This subproject is one of many research subprojects utilizing the resources provided by a Center grant funded by NIH/NCRR. Primary support for the subproject and the subproject's principal investigator may have been provided by other sources, including other NIH sources. The Total Cost listed for the subproject likely represents the estimated amount of Center infrastructure utilized by the subproject, not direct funding provided by the NCRR grant to the subproject or subproject staff. Although there is widespread evidence for the use of amorphous precursors in the synthesis of shaped biominerals, the mechanisms of biological synthesis and stabilization remain poorly understood. Research to date has focused largely on the role of additives and organic interfaces in providing transient stabilization. A recent study indicates, however, that amorphous calcium carbonate (ACC) particles formed in bulk appear to be stable below a diameter of 70 nm [1]. The lower surface energy of a meta-stable phase compared to itscrystalline polymorphs could conceivably lead to a threshold size below which the amorphous form is actually the most stable. In mineralizing cells, small vesicles are very likely involved in ACC synthesis, transport, and storage, adding an additional layer of complexity. The small size of the vesicles (30-300 nm), the lipid surface chemistry, and the high radius of curvature may each play an essential role in achieving stability by modulating surface interactions. Here we use an in vitro system, aqueous calcium salts encapsulated within 0.1 - 1 micron diameter unilamellar vesicles, to study this problem. Precipitation is initiated by addition of ammonium carbonate. Preliminary small and wide angle x-ray scattering (SAXS/WAXS) data indicate stabilization of ACC nanoparticles in the range from 10 to 300 nm for at least 13 hours. To extend our analysis, we use SAXS to study precipitation and aggregation of encapsulated ACC nanoparticles. In contrast to bulk precipitation, isolation of the precipitates inside vesicles with limited ion concentration offers a unique control over crystal growth.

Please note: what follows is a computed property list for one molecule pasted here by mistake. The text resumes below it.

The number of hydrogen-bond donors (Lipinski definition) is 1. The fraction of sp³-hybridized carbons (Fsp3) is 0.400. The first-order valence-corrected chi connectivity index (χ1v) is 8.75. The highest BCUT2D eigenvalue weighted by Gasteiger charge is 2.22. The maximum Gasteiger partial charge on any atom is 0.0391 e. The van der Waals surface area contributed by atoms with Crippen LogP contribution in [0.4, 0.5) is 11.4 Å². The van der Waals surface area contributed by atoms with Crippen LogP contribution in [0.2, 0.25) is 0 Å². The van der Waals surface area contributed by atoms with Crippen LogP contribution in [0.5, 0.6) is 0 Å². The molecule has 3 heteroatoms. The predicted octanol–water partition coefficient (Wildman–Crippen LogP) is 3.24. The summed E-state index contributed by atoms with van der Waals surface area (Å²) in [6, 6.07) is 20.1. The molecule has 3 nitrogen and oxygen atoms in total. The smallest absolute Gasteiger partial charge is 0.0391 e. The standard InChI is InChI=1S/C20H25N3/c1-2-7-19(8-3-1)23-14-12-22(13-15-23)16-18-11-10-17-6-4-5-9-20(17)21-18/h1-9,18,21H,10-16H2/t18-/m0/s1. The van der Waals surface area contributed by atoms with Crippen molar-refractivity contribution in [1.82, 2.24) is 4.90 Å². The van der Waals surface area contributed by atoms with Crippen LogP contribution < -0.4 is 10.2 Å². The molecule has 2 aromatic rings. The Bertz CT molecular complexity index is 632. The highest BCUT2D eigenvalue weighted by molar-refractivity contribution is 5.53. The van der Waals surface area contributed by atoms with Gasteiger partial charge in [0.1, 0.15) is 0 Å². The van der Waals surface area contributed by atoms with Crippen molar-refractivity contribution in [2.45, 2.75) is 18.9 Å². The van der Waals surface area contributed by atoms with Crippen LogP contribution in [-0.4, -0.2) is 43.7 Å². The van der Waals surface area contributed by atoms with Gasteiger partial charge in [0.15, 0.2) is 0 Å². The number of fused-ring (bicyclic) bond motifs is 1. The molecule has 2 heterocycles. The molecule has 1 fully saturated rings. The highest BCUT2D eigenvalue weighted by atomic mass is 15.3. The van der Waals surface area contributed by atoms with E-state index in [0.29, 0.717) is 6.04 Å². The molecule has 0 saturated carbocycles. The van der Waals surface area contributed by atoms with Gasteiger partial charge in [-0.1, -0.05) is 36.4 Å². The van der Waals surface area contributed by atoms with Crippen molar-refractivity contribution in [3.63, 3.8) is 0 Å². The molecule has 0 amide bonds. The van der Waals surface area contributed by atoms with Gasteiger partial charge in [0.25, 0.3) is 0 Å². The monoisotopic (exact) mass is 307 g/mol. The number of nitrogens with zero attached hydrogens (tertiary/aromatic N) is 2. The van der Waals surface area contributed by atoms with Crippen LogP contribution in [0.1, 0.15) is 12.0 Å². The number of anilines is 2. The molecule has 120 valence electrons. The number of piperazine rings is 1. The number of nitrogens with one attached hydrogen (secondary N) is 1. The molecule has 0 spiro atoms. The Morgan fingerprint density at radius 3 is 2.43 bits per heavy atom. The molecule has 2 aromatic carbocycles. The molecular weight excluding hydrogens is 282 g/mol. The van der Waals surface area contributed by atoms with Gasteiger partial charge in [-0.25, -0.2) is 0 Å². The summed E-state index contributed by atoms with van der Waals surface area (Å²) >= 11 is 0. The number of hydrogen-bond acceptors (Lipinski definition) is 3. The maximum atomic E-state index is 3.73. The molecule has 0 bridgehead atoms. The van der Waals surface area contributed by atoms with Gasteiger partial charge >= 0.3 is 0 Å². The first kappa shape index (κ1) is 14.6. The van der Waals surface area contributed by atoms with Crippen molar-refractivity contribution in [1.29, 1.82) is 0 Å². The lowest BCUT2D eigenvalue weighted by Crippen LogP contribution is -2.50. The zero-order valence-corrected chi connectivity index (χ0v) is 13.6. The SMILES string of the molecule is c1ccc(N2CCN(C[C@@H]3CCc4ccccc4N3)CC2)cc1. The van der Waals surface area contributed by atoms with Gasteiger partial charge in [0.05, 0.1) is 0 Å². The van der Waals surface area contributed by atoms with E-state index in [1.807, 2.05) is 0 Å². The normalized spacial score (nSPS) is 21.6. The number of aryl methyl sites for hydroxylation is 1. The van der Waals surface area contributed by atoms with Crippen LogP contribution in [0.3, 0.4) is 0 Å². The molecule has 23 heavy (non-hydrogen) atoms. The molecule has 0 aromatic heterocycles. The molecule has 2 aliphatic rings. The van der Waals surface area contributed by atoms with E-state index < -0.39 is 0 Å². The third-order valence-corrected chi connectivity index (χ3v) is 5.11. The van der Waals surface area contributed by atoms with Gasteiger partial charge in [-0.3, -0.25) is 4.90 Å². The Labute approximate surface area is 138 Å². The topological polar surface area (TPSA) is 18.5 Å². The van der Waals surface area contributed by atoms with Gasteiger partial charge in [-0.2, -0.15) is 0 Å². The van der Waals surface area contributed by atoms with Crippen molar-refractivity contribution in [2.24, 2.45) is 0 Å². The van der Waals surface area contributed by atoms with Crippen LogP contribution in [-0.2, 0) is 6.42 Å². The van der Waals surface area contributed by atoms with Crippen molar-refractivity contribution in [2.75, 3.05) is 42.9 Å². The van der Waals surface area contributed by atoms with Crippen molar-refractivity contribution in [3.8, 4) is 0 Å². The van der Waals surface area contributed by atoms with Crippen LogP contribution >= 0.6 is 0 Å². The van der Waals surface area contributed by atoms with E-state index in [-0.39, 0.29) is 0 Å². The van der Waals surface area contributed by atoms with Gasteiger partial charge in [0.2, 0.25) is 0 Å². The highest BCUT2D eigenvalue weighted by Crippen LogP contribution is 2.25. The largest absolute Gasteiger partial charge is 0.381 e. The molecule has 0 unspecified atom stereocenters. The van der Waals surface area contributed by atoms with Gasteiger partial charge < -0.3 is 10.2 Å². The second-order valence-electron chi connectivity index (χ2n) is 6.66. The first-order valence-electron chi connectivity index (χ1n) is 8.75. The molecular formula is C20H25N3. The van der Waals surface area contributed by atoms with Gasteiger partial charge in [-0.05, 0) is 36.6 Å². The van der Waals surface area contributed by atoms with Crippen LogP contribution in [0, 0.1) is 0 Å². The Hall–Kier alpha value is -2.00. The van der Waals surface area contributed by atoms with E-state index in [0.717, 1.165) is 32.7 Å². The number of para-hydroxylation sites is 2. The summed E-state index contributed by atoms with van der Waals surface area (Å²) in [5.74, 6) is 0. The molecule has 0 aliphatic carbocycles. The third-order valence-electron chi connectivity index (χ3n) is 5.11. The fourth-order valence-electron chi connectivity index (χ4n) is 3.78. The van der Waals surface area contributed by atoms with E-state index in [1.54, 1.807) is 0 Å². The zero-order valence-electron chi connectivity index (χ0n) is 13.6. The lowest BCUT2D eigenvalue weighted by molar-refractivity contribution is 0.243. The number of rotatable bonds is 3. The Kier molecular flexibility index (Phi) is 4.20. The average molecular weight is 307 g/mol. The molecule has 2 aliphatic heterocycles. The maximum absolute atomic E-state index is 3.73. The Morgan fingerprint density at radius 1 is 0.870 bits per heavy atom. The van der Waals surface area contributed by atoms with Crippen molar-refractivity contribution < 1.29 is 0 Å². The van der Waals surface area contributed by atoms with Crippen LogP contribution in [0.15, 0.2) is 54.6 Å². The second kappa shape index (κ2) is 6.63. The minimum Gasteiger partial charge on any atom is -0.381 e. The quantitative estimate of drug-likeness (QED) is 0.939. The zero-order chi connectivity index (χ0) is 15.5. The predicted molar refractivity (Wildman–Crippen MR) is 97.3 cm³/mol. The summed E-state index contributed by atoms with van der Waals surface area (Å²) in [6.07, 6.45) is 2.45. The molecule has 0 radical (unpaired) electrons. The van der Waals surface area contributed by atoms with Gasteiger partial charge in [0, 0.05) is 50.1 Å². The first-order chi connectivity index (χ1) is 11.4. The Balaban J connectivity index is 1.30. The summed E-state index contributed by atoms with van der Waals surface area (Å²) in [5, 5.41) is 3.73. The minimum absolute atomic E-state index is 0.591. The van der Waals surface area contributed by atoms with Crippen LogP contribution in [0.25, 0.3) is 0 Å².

Agency
National Institute of Health (NIH)
Institute
National Center for Research Resources (NCRR)
Type
Biotechnology Resource Grants (P41)
Project #
5P41RR008630-16
Application #
8361302
Study Section
Special Emphasis Panel (ZRG1-BCMB-E (40))
Project Start
2011-01-01
Project End
2011-12-31
Budget Start
2011-01-01
Budget End
2011-12-31
Support Year
16
Fiscal Year
2011
Total Cost
$11,827
Indirect Cost
Name
Illinois Institute of Technology
Department
Other Basic Sciences
Type
Schools of Arts and Sciences
DUNS #
042084434
City
Chicago
State
IL
Country
United States
Zip Code
60616
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